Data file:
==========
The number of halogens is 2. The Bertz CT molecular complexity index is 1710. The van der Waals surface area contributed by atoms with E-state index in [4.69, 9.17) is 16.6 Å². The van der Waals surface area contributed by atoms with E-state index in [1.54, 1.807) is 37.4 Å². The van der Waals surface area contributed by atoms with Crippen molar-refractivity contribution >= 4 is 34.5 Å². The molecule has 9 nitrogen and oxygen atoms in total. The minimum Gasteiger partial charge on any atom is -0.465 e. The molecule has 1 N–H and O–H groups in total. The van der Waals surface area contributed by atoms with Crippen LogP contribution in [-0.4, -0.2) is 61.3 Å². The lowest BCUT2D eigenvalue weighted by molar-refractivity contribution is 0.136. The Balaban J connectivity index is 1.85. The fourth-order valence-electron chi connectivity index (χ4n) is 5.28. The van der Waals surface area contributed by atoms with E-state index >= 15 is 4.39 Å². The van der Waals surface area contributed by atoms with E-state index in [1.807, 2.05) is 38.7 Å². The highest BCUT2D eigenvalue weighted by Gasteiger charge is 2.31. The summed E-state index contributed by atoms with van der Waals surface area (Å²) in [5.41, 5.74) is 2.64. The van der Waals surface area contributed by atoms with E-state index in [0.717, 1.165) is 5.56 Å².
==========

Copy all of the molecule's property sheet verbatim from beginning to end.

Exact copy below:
The number of halogens is 2. The Bertz CT molecular complexity index is 1710. The van der Waals surface area contributed by atoms with E-state index in [4.69, 9.17) is 16.6 Å². The van der Waals surface area contributed by atoms with E-state index in [1.54, 1.807) is 37.4 Å². The van der Waals surface area contributed by atoms with Crippen molar-refractivity contribution >= 4 is 34.5 Å². The molecule has 9 nitrogen and oxygen atoms in total. The minimum Gasteiger partial charge on any atom is -0.465 e. The molecule has 1 N–H and O–H groups in total. The van der Waals surface area contributed by atoms with Crippen LogP contribution in [-0.4, -0.2) is 61.3 Å². The lowest BCUT2D eigenvalue weighted by molar-refractivity contribution is 0.136. The Balaban J connectivity index is 1.85. The fourth-order valence-electron chi connectivity index (χ4n) is 5.28. The van der Waals surface area contributed by atoms with E-state index >= 15 is 4.39 Å². The van der Waals surface area contributed by atoms with E-state index in [1.807, 2.05) is 38.7 Å². The highest BCUT2D eigenvalue weighted by Gasteiger charge is 2.31. The summed E-state index contributed by atoms with van der Waals surface area (Å²) in [5.41, 5.74) is 2.64. The van der Waals surface area contributed by atoms with E-state index in [0.717, 1.165) is 5.56 Å².